# Singular

### C.8.2 Cooper philosophy

#### Computing syndromes in cyclic code case

Let be an cyclic code over ; is a splitting field with being a primitive n-th root of unity. Let be the complete defining set of . Let be a received word with and an error vector. Denote the corresponding polynomials in by , and , resp. Compute syndromes where is the number of errors, are the error positions and are the error values. Define and . Then are the error locations and are the error values and the syndromes above become generalized power sum functions #### CRHT-ideal

Replace the concrete values above by variables and add some natural restrictions. Introduce
• ;
• since ;
• , since are either -th roots of unity or zero;
• , since .

We obtain the following set of polynomials in the variables , and : The zero-dimensional ideal generated by is the CRHT-syndrome ideal associated to the code , and the variety defined by is the CRHT-syndrome variety, after Chen, Reed, Helleseth and Truong.

#### General error-locator polynomial

Adding some more polynomials to , thus obtaining some , it is possible to prove the following Theorem:

Every cyclic code possesses a general error-locator polynomial from that satisfies the following two properties:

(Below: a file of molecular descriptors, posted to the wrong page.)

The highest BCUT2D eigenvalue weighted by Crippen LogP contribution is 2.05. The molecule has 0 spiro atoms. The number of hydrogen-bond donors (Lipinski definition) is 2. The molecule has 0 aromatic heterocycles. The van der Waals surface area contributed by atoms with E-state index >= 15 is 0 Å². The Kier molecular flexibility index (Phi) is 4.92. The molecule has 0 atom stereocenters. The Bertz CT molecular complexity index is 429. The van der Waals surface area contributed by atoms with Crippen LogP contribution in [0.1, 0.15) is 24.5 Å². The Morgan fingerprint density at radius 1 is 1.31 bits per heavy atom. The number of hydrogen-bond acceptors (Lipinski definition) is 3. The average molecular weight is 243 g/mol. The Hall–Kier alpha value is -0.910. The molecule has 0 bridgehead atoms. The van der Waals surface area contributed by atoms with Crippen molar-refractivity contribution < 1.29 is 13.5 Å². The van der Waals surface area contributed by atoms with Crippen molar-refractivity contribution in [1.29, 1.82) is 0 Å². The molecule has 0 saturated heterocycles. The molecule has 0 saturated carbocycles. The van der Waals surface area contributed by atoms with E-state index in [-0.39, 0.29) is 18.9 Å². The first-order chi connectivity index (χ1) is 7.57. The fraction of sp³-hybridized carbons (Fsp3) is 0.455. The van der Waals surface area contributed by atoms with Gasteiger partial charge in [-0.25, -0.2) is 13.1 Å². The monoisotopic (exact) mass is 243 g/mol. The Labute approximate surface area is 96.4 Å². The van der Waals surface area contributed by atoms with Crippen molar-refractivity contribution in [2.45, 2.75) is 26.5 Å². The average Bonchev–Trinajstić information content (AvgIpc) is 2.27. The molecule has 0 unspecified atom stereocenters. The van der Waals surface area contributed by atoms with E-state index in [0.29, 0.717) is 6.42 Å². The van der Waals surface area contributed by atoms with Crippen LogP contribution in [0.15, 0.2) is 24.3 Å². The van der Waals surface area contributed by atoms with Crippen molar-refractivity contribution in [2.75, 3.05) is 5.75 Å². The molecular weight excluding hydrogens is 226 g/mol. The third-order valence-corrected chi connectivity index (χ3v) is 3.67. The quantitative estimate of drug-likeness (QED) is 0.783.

• with , where is the error-correcting capacity;
• given a syndrome corresponding to an error of weight and error locations , if we evaluate the for all , then the roots of are exactly and 0 of multiplicity , in other words The general error-locator polynomial actually is an element of the reduced Gröbner basis of . Having this polynomial, decoding of the cyclic code reduces to univariate factorization.

For an example see sysCRHT in decodegb_lib. More on Cooper's philosophy and the general error-locator polynomial can be found in [OS2005].

#### Finding the minimum distance

The method described above can be adapted to find the minimum distance of a code. More concretely, the following holds:

Let be the binary cyclic code with the defining set . Let and let denote the system:       Then the number of solutions of is equal to times the number of codewords of weight . And for , either has no solutions, which is equivalent to , or has some solutions, which is equivalent to .

For an example see sysCRHTMindist in decodegb_lib. More on finding the minimum distance with Groebner bases can be found in [S2007]. See [OS2005], for the definition of the polynomial above.

### Misc